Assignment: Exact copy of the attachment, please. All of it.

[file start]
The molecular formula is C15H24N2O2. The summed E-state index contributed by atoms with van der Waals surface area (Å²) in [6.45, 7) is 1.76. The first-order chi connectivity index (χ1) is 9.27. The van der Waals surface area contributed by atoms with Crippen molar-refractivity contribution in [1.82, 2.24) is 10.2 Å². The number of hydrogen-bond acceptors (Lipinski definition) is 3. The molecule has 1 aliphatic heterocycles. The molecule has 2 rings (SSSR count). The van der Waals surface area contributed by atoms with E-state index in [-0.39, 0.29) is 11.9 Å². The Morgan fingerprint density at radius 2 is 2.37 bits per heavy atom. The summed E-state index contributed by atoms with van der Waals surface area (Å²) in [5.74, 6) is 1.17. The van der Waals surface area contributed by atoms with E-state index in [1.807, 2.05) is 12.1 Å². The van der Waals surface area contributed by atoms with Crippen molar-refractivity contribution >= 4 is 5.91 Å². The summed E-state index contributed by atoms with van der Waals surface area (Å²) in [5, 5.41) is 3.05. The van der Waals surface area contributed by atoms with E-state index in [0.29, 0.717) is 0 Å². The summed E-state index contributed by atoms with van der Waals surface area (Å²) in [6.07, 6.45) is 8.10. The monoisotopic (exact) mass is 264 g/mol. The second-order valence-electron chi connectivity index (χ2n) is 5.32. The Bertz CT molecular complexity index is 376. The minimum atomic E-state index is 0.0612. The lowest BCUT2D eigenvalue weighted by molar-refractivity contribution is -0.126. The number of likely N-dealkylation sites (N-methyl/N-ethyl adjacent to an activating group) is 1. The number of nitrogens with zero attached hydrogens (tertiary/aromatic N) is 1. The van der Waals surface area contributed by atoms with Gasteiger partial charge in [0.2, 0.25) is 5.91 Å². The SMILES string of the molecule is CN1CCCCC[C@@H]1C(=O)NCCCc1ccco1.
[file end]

The molecular formula is C15H24N2O2. The summed E-state index contributed by atoms with van der Waals surface area (Å²) in [6.45, 7) is 1.76. The first-order chi connectivity index (χ1) is 9.27. The van der Waals surface area contributed by atoms with Crippen molar-refractivity contribution in [1.82, 2.24) is 10.2 Å². The number of hydrogen-bond acceptors (Lipinski definition) is 3. The molecule has 1 aliphatic heterocycles. The molecule has 2 rings (SSSR count). The van der Waals surface area contributed by atoms with E-state index in [-0.39, 0.29) is 11.9 Å². The Morgan fingerprint density at radius 2 is 2.37 bits per heavy atom. The summed E-state index contributed by atoms with van der Waals surface area (Å²) in [5.74, 6) is 1.17. The van der Waals surface area contributed by atoms with E-state index in [1.807, 2.05) is 12.1 Å². The van der Waals surface area contributed by atoms with Crippen molar-refractivity contribution >= 4 is 5.91 Å². The summed E-state index contributed by atoms with van der Waals surface area (Å²) in [5, 5.41) is 3.05. The van der Waals surface area contributed by atoms with E-state index in [0.29, 0.717) is 0 Å². The summed E-state index contributed by atoms with van der Waals surface area (Å²) in [6.07, 6.45) is 8.10. The monoisotopic (exact) mass is 264 g/mol. The second-order valence-electron chi connectivity index (χ2n) is 5.32. The Bertz CT molecular complexity index is 376. The minimum atomic E-state index is 0.0612. The lowest BCUT2D eigenvalue weighted by molar-refractivity contribution is -0.126. The number of likely N-dealkylation sites (N-methyl/N-ethyl adjacent to an activating group) is 1. The number of nitrogens with zero attached hydrogens (tertiary/aromatic N) is 1. The van der Waals surface area contributed by atoms with Gasteiger partial charge in [0.2, 0.25) is 5.91 Å². The SMILES string of the molecule is CN1CCCCC[C@@H]1C(=O)NCCCc1ccco1.